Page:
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Markers of maternal cardiac dysfunction in pre-eclampsia and superimposed pre-eclampsia

Research output: Contribution to journalArticle

Frances Conti-Ramsden, Carolyn Gill, Paul T. Seed, Kate Bramham, Lucy C. Chappell, Fergus P. McCarthy

Original languageEnglish
Pages (from-to)151-156
Number of pages6
JournalEuropean Journal of Obstetrics and Gynecology and Reproductive Biology
Volume237
Early online date19 Apr 2019
DOIs
Publication statusPublished - 1 Jun 2019

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Abstract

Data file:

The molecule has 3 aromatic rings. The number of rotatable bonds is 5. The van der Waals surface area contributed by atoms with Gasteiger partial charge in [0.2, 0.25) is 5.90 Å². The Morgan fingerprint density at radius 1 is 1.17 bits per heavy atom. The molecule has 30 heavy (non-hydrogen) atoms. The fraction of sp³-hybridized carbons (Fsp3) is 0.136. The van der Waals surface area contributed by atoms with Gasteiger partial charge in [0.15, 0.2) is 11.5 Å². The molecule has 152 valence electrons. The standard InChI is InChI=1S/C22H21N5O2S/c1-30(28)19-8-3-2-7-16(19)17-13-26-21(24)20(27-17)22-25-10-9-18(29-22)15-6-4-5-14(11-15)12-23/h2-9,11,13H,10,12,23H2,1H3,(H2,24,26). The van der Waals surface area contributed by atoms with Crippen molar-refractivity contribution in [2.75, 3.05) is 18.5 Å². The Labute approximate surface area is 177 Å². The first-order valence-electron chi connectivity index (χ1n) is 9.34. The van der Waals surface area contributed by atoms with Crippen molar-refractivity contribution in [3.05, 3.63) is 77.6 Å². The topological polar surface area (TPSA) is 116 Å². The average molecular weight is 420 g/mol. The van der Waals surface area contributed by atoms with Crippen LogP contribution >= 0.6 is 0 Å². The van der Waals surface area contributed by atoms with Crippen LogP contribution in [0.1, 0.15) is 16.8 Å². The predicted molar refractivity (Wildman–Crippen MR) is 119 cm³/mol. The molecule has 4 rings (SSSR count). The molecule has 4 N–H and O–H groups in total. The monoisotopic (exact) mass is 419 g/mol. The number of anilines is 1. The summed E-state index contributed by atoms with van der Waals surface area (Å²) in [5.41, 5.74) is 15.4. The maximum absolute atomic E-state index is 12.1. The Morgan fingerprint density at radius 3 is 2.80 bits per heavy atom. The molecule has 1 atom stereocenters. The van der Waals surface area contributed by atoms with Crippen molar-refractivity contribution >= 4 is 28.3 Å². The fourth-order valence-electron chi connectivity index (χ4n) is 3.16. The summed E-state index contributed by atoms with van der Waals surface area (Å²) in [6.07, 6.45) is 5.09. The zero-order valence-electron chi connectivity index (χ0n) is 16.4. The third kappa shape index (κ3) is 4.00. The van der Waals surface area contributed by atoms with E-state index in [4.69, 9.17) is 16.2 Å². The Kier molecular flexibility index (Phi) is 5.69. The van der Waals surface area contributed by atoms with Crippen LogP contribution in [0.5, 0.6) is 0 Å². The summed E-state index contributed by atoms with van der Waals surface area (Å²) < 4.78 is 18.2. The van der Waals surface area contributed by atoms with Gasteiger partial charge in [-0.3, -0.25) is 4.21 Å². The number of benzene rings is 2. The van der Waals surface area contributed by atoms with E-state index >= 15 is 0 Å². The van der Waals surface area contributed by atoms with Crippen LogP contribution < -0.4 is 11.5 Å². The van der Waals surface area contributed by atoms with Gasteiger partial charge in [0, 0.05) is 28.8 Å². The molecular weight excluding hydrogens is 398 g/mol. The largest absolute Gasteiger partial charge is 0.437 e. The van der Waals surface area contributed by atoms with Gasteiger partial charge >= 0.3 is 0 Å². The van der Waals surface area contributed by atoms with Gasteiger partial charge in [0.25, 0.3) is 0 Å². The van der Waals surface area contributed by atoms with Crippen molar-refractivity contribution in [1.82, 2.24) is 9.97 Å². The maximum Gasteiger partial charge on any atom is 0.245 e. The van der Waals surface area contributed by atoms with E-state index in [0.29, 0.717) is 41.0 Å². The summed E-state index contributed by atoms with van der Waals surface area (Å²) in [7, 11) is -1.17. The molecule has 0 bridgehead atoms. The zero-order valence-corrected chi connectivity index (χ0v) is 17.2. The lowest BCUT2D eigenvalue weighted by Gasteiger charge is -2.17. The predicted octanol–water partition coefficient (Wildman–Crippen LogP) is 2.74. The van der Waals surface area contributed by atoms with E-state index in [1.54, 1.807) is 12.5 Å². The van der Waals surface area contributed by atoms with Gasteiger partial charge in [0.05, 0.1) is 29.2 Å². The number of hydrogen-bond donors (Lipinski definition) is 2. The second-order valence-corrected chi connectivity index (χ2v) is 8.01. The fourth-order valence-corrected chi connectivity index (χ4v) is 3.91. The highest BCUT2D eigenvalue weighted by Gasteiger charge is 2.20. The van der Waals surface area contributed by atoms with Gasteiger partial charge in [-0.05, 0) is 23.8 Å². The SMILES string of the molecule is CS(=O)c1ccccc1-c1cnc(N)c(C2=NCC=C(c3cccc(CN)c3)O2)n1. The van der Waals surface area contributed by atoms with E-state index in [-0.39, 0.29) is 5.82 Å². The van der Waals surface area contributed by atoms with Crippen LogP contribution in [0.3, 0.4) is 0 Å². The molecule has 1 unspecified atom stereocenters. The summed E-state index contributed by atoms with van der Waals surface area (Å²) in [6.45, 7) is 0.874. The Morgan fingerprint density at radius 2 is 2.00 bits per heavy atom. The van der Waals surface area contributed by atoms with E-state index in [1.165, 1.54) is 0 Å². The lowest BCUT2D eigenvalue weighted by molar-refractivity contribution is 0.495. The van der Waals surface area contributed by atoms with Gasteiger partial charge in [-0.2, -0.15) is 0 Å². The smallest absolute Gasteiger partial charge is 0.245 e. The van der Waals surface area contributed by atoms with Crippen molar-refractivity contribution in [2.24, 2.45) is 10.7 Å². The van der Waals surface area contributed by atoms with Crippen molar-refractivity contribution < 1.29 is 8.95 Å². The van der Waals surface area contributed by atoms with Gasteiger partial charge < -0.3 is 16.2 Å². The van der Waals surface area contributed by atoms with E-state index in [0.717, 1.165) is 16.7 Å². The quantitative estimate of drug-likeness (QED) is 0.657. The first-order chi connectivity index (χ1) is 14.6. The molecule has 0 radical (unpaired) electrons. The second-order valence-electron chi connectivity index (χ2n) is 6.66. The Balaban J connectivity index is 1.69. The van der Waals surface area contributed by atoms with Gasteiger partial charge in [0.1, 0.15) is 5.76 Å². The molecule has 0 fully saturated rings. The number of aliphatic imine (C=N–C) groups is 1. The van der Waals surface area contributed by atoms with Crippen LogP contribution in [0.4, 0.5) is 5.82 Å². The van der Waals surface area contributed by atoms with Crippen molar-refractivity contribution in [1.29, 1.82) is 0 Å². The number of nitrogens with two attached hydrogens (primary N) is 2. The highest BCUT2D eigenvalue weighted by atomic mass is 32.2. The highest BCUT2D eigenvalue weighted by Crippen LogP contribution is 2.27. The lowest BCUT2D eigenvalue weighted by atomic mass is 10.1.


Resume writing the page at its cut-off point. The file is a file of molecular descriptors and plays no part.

Objectives: To determine whether glycogen phosphorylase isoenzyme B (GPBB) and/or brain natriuretic peptide (BNP) concentrations are elevated in pre-eclampsia and superimposed pre-eclampsia (SPE), demonstrating cardiac ischaemia and strain. Study design: A nested case-control study was performed using samples and clinical data available from a prospective pregnancy cohort. Four groups were selected: healthy pregnant controls (n = 21), pre-eclampsia (n = 19), pre-existing chronic hypertension (CHT) and/or chronic kidney disease (CKD) without (n = 20) or with superimposed pre-eclampsia (SPE) (n = 19). Plasma samples were taken at time of disease or the third trimester in controls. Main outcome measures: Plasma concentrations of GPBB and BNP. Results: There was no significant difference in GPBB plasma concentrations between controls and pre-eclampsia (geometric mean (GM) [95% CI]: 4.74 [2.54–8.84]ng/mL vs 5.01 [2.58–9.74]ng/mL, p = 0.90)), or between CHT and/or CKD and SPE (GM [95% CI]: 9.49 [4.93–18.25]ng/mL vs 10.24 [5.27–19.92]ng/mL, p = 0.87). BNP plasma concentrations were significantly raised in women with pre-eclampsia compared to controls (GM [95% CI]: 31.83 [20.18–50.22]pg/mL vs 11.33 [7.34–17.51]pg/mL, p = 0.001). Women with CKD, but not CHT, who developed SPE had elevated BNP concentrations. There were no significant differences in BNP concentration between women with comorbidity (CHT and/or CKD) and controls. Conclusions: GPBB has a limited role as a biomarker in hypertensive disorders of pregnancy. BNP concentrations were elevated in pre-eclampsia compared to controls. This suggests cardiac strain at the time of pre-eclampsia. Further studies are needed to examine whether BNP can identify women at increased risk of cardiovascular disease.

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